So late as 1875 a man of Toulon informed Bérenger-Féraud that one of his friends had owned a wizard cat who was accustomed to take an active part in the evening conversation, at least when it was sufficiently interesting to keep him awake. His mistress consulted him before making plans, giving her reasons for taking one course or another, and she invariably followed the cat’s advice. The animal stated his preferences for meat or fish and was very indignant when his wishes were not respected. From time to time he disappeared for several days and the members of the household believed that he took human form during these absences. When he lay at the point of death he prayed that his body might be decently buried. His mistress not daring to inter him in a grave prepared for a human being, laid the coffin behind the cemetery wall adjacent to a Christian tomb and at the funeral the cat’s soul was recommended to the care of his Creator. The fabulists all ask the cat to speak and the Cheshire Cat in “Alice in Wonderland” is as epigrammatic as an Oscar Wilde duchess. “If we had not in our intercourse with human beings acquired a certain contempt for speech we could all speak,” says Hinze the Tom Cat in Ludwig Tieck’s delightful play, Der Gestiefelte Kater.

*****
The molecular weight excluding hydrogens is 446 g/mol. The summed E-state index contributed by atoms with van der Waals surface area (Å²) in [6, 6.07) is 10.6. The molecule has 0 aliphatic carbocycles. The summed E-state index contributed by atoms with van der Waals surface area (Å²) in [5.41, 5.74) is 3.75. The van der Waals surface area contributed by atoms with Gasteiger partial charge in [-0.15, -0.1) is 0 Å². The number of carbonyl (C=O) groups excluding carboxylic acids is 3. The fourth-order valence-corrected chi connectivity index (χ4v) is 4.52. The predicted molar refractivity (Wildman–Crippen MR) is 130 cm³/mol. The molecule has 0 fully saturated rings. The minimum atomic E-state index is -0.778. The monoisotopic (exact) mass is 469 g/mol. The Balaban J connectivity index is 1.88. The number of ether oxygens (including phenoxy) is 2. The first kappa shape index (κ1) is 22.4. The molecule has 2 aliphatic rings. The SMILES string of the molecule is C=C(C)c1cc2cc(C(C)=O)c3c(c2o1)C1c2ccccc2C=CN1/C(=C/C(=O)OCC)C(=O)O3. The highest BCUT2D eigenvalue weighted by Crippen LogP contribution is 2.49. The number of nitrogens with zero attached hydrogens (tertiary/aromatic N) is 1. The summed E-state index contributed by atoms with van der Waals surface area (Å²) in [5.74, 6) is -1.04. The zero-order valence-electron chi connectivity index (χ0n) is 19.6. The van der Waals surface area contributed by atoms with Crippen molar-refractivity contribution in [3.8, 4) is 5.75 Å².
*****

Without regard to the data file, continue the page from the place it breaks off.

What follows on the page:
In the middle ages cats attended witches’ revels, went to the Sabbath, and frequently shared the fate of the witch, which was to be drowned or toasted alive. Many witches about to be burned confessed that they had often taken the shapes of cats,
Chatte dans le jour, la nuit elle est femme,